The band traveled to the Chinese cities Shanghai, Beijing, Xi’an and Zhengzho, spending the majority of its time at Sias International University in Zhengzho.
“This was one of the most extensive trips that any Lee University group has made to China,” band director Dr. Mark Bailey said.
The Lee University Symphonic Band spent 15 days in the country in May.
“It’s probably the most challenging trip that Symphonic band has ever taken because of so many of the culture differences that we were not expecting, but [it was] definitely worthwhile,” band president Danielle Jennings said.
Some of the students were surprised at the poverty they saw while in China. Students also had to be flexible to changing schedules throughout the trip. Jennings said the group’s schedule changed more on this trip than on previous trips.
“The Lee University Symphonic Band also joined with the Sias Military Band in two concerts held in the 10,000 seat arena at Sias. In the second concert, we performed several pieces: ‘Army Man,’ ‘Moving Toward the Renaissance,’ ‘Straight Ahead,’ and at their request, ‘The Stars and Stripes Forever’ by John Philip Sousa, jointly with their Military Band for the school’s Homecoming festivities,” Bailey said.
The band was also able to perform with the Sias University Professional Orchestra.
In addition to these joint performances, the Lee students also performed for a women’s conference at Sias.
“The Lee University Symphonic Band performed three joint concerts with Sias ensembles, performed two standalone concerts and participated in five joint rehearsals,” Bailey said.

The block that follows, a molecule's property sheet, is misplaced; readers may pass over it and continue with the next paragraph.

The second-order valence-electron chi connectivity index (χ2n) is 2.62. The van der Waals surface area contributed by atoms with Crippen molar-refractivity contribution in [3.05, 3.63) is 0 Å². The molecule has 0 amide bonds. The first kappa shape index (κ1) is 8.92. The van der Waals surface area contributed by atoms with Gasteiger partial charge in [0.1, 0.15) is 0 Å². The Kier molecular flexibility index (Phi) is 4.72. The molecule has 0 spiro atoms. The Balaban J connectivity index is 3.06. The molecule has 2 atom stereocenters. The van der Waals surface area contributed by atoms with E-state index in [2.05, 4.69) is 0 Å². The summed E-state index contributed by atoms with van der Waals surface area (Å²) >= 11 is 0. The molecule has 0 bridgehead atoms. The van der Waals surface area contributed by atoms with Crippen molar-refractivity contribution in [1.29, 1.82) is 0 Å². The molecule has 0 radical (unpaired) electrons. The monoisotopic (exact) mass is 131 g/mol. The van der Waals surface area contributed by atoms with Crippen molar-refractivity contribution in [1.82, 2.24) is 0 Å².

Jennings, senior flute player, said her favorite performance was the group’s final performance at Sias International University in Zhengzhou.
“It was my favorite because I really felt like the people engaged with our performance. They were listening to us but they would ask us questions at the end,” Jennings said.
The band was unable to perform some of the songs it usually would with its vocal team because of the Christian lyrics to the songs. However, the band did perform some instrumental versions of hymns. Hymns chosen by the group were “Amazing Grace,” “O Happy Day” and “The Love of God.”
“They didn’t know what we were playing, but they could feel the emotion behind it,” Jennings said.
As president, Jennings helped with much of the planning and paperwork needed for the trip. She said communicating with the university in China was difficult during the planning. Jennings said it took a while to get responses to questions.
In preparation for the trip students sent letters to family and outlining the trip. They also participated in fundraisers and a held a silent auction.
Thirty-nine members of the Lee University Symphonic band were able to attend.
The band also performed “Winged Stallion” and “Alleluia Ledamus Te.”
One song that held great meaning for the Symphonic Band’s audience was “Jasmine Flower.” The piece is China’s national song.
“For us to be able to play their national song was very meaningful to them and very exciting for them,” Jennings said.